ANTiSEEN: Drastic / E.P. Royalty

Drastic / E.P. Royalty

Eat More Possum
Original US release dates: March 1993
US reissue release date: 1 October 2002

by Mark Desrosiers
PopMatters Features Editor and Columnist

:. e-mail this article
:. print this article
:. comment on this article

“Always mystify, mislead, and surprise the enemy, if possible.” That was Stonewall Jackson’s motto, and even as his men carried his dying body to the shady trees of Chancellorsville, I wonder who among them might have felt the distant seismic tremors of ANTiSEEN, exemplars of a roaring, sanguinary, and deathless Southern pride that continues to mystify and surprise even after they’re done spattering the stage with blood. Sometimes I’m not sure what to make of ANTiSEEN, though they sure have been thoroughly ignored by mainstream critics. This critical nonchalance seems a bit like bigotry to me: ANTiSEEN are southerners, they love guns and whiskey, and they do everything they can to invade the austere confines of political correctness. Also, they were affiliated with the cursed G.G. Allin, that one-trick-pony poop-tossing sleazeball who is now viewed as the ne plus ultra of rock’n’roll insanity. (Indeed, it was probably ANTiSEEN who brought G. G. Allin to Memphis in 1991, thus inspiring the astonishingly beautiful Drive-By Truckers ode “The Night G.G. Allin Came to Town”). Just like with P-Funk in the 1970s, I think ANTiSEEN is a critical victim of its own singular ghettoized worldview. I mean, on top of the political craziness, the lead singer cuts up his face at almost every gig. It’s almost too easy to dismiss them, isn’t it? And that’s where the mystify-and-surprise comes in, because these guys take their Southern blue-collar pride very seriously and they dare you to peg them as dumb-ass crackers. No, they aren’t racists (their bassist back in 1986 was a black man), and no, they ain’t gonna sing anthems for Lyndon Johnson or George W. Bush. But they will push your face in with some tunes about solidarity-masquerading-as-individuality (“Stormtrooper”, e.g.), and they will keep you attuned to the stanky and bloody beer-soaked netherworld that is their home. I like them. So should you.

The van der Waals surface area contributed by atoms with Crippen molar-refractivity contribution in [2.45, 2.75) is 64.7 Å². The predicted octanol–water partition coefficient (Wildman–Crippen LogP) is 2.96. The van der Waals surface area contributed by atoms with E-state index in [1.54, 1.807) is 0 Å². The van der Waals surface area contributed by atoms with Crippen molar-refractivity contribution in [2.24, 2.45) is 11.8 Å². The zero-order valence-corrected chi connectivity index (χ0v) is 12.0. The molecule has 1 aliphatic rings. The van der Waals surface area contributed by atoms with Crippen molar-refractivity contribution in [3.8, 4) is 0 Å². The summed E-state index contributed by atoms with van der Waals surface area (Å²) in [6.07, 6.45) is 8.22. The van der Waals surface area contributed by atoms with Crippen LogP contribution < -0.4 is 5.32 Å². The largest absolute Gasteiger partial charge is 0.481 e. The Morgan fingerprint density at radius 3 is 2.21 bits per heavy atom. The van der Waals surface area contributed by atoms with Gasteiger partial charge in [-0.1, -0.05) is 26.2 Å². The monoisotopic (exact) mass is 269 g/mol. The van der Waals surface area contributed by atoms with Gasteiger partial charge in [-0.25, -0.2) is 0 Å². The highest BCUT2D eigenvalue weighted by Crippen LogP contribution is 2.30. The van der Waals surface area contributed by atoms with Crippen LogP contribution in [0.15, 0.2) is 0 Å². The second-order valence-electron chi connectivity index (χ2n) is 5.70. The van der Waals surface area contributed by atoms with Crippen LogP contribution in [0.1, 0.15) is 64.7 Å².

Who are ANTiSEEN, then? They formed in Charlotte in 1983, and the core of the band for the ensuing twenty years has been guitarist Joe Young (a buzzsaw mastermind who should get more recognition) and singer Jeff Clayton (his forehead now scarred by countless bloody gigs). Other members have come and gone, but this talented duo has given their sound a buzzing-growly definition that no rhythm section could seduce. The ANTiSEEN catalog has been a shambles for years, and TKO Records is taking on the admirable task of rationalizing it and reissuing it.